Sound: Pop. Fun. Ambition. New Wave? Angles. This is a different kind of Strokes record. But if you let go of any 'expectations' you might have had of this album, and forget about what you think a band like The Strokes SHOULD sound like, then you'll probably enjoy this album. First of all, the name of the album says it all. Angles is truly the most collaborative thing The Strokes have worked on, and it is also the least cohesive album they've ever released. Each band member contributes something from his own unique perspective and his own musical influences. The influences are apparent and sometimes even blatantly obvious in each track (I won't name any). It's not the most original thing they've come up with, but it is fully a Strokes album regardless, and it is a good listen, regardless. This is the poppiest thing The Strokes have ever released, and the songs are as catchy as can be. Don't really understand why the worn-out "garage rock" label is still being dragged around with this band. Angles is not that. There are 80s pop, New Wave influences here, starting off strong with "Machu Picchu". The more electronic-sounding drum beats contribute the most to this feel in general. But to say this album sounds like one decade would be short-sighted, as The Strokes build from various influences (retro, modern and futuristic) to assemble their own little collage of music they listen to and enjoy. I'm tempted to say that they actually build upon those influences to create their own new brand of music, but I don't feel like they really do that to any significant extent on this particular album. There is a bit new exploration in regards to the variety of sounds that guitarists Albert and Nick can get out of their guitars. There is a range from a naked clean sound to an almost cheap-sounding fizz. It's always appropriate to each song though, so it fits, but there isn't much of a 'flow' or anything to latch on to for the length of the entire album. More often than not, one guitar will take on the 'lead' role while the other plays in the background, as opposed to previous Strokes records where there is more of an equal balance of roles between the two guitars. The drums are more electronic-sounding. There are definitely some pre-programmed beats on this LP, although they come in limited amounts. The pulsating drum beats are also louder in the mix than on previous records. The bass is present and solid as always, but in terms of bringing anything new in particular to the table... it doesn't. Both the drums and bass disappear for the quietest track on the album, "Call Me Back". The occasional keyboards/synths - yes - add to the happy electro-pop feel of this album, and help complete the vibe. Flute sounds and whistle sounds are just a part of the mixture... but are solid contributors, not just hastily thrown in there. // 7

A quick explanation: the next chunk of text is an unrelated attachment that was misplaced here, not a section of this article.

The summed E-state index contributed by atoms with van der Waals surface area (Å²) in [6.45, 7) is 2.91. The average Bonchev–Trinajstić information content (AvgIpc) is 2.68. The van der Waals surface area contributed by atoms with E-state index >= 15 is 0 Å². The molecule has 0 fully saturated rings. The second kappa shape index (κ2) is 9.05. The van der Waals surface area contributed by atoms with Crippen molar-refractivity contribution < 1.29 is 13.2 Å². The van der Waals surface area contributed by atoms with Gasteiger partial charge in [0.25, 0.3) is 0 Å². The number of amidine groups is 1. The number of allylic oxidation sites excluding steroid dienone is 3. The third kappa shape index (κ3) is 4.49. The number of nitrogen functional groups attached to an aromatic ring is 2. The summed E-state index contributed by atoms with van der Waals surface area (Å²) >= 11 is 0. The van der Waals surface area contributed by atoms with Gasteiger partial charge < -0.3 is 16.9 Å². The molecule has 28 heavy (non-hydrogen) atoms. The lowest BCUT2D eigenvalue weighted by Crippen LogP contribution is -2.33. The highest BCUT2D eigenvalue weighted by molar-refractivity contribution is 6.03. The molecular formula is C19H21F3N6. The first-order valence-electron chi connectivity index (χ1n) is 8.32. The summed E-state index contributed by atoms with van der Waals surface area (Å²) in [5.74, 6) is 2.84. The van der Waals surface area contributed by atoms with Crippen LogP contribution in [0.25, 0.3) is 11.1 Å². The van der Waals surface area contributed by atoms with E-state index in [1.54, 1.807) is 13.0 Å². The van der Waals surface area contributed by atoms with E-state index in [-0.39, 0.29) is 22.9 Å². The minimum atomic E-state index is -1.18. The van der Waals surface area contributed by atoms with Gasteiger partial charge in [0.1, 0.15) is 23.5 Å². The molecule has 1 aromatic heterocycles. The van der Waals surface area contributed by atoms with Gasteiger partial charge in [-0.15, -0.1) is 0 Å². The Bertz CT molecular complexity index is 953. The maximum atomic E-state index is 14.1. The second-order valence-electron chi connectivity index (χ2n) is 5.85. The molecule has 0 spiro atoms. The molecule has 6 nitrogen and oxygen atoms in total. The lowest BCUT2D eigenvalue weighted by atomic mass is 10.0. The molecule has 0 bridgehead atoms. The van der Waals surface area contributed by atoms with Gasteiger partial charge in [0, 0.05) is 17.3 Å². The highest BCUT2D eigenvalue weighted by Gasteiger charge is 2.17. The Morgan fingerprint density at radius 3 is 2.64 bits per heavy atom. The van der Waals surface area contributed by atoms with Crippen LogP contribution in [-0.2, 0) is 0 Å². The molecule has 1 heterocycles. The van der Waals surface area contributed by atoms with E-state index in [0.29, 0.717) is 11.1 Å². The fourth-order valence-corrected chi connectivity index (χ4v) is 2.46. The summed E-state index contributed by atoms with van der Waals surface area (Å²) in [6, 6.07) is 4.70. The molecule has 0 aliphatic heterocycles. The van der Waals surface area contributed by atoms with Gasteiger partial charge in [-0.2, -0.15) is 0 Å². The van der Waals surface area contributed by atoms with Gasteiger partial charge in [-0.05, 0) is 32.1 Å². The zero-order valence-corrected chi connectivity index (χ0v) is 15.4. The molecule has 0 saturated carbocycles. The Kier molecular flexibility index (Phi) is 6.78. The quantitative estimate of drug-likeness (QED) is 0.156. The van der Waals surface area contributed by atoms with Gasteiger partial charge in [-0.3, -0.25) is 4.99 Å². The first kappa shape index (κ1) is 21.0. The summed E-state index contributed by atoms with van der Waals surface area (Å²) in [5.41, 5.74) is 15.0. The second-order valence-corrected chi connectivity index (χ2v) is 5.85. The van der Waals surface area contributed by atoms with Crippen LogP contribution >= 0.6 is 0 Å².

Lyrics: We all (should) know about Julian's abilities as a vocalist. No need to elaborate on that. But... what about the other guys in the band? Oh yes, we find out, as guitarists Albert and Nick take on backup singing duties on Angles. This new vocal interplay between the three is present throughout the album, and is most notably effective (to me) in the final 25 seconds of "Call Me Back" and the chorus sections in "Gratisfaction". It's like The Strokes found a new fun toy to play with, or an instrument they've always had but just haven't decided to use until now. As for Julian himself, the presentation of his vocals have changed significantly since 2006. They once again find themselves buried a little deeper into the mix, as opposed to the more prominent vocals in FIOE. In Angles Julian's vocals are more processed and 'modified' in the studio than they've ever been, which continues the sense of sonic exploration the rest of the band goes through on this LP. Also of note, Julian's vocal range is stretched noticeably higher than it has been in the past, which makes me wonder if he'll be able to pull those notes off in the middle of a full live set. We'll see. Sounds very good on the recordings nevertheless. Lyrically, this album is pretty average. For me, personally, lyrics can only add to an album's sound, never take away. Good lyrics are a plus. The lyrics in Angles essentially add nothing to the album. In albums past, memorable Strokes lyrics have pushed albums from 'very good' to 'great', and that quality is not present on Angles. On the first couple of listens I did enjoy one line in particular, from "Under Cover Of Darkness", which proclaims: "Everybody's been singing the same song for ten years. That made me smile. // 7

Overall Impression: Strokes fans, get over It. Well, not completely, of course (ITI is my favorite album - ever), but don't let the past get in the way of you enjoying this record. The Strokes know all about hype. Strokes fans know all about hype. Forget all that. After five years, The Strokes give us yet another good record. Yes, that's it. Listen to it. Enjoy it. Angles will be your summer album of 2011 if you'll let it. Fun. Ambitious. A victory after a five-year hiatus. Surprisingly, to me it feels almost like something a young up-and-coming band today would release as its debut. In several ways, that makes sense. Times have changed. And after so much time apart (musically), The Strokes seem refreshed. I like what I hear, and I'm excited to see where The Strokes will go next. // 7